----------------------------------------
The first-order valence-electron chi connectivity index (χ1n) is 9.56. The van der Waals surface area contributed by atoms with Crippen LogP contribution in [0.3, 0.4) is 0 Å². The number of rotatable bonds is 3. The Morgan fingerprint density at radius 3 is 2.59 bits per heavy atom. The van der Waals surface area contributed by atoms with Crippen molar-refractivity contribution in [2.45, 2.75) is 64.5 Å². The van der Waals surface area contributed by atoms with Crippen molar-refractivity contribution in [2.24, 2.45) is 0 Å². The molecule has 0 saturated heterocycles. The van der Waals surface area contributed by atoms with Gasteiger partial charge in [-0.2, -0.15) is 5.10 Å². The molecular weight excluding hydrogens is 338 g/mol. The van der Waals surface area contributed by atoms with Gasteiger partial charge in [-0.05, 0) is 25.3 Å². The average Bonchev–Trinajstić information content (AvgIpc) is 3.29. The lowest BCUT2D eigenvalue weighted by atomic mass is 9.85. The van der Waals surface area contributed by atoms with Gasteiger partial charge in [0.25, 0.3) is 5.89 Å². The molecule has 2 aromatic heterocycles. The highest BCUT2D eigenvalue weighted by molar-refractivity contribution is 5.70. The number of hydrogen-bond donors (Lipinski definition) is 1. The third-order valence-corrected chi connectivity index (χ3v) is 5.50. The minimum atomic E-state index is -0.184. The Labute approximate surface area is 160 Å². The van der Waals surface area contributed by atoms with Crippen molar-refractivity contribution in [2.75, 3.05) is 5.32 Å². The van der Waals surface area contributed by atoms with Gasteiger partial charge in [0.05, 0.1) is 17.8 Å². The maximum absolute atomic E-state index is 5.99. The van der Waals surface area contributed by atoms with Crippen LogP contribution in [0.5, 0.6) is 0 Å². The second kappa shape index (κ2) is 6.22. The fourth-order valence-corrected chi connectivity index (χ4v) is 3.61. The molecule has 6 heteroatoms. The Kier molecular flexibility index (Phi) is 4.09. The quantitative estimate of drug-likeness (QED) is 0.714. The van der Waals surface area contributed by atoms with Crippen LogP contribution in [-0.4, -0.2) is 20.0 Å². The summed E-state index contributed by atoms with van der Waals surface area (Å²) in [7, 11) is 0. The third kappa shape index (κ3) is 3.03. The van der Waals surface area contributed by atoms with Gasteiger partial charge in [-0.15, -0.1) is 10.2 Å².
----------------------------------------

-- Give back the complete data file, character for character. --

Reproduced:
The first-order valence-electron chi connectivity index (χ1n) is 9.56. The van der Waals surface area contributed by atoms with Crippen LogP contribution in [0.3, 0.4) is 0 Å². The number of rotatable bonds is 3. The Morgan fingerprint density at radius 3 is 2.59 bits per heavy atom. The van der Waals surface area contributed by atoms with Crippen molar-refractivity contribution in [2.45, 2.75) is 64.5 Å². The van der Waals surface area contributed by atoms with Crippen molar-refractivity contribution in [2.24, 2.45) is 0 Å². The molecule has 0 saturated heterocycles. The van der Waals surface area contributed by atoms with Gasteiger partial charge in [-0.2, -0.15) is 5.10 Å². The molecular weight excluding hydrogens is 338 g/mol. The van der Waals surface area contributed by atoms with Gasteiger partial charge in [-0.05, 0) is 25.3 Å². The average Bonchev–Trinajstić information content (AvgIpc) is 3.29. The lowest BCUT2D eigenvalue weighted by atomic mass is 9.85. The van der Waals surface area contributed by atoms with Gasteiger partial charge in [0.25, 0.3) is 5.89 Å². The molecule has 2 aromatic heterocycles. The highest BCUT2D eigenvalue weighted by molar-refractivity contribution is 5.70. The number of hydrogen-bond donors (Lipinski definition) is 1. The third-order valence-corrected chi connectivity index (χ3v) is 5.50. The minimum atomic E-state index is -0.184. The Labute approximate surface area is 160 Å². The van der Waals surface area contributed by atoms with Crippen molar-refractivity contribution in [2.75, 3.05) is 5.32 Å². The van der Waals surface area contributed by atoms with Gasteiger partial charge in [0.05, 0.1) is 17.8 Å². The maximum absolute atomic E-state index is 5.99. The van der Waals surface area contributed by atoms with Crippen LogP contribution in [0.5, 0.6) is 0 Å². The second kappa shape index (κ2) is 6.22. The fourth-order valence-corrected chi connectivity index (χ4v) is 3.61. The molecule has 6 heteroatoms. The Kier molecular flexibility index (Phi) is 4.09. The quantitative estimate of drug-likeness (QED) is 0.714. The van der Waals surface area contributed by atoms with Crippen LogP contribution in [-0.4, -0.2) is 20.0 Å². The summed E-state index contributed by atoms with van der Waals surface area (Å²) in [7, 11) is 0. The third kappa shape index (κ3) is 3.03. The van der Waals surface area contributed by atoms with Gasteiger partial charge in [-0.15, -0.1) is 10.2 Å².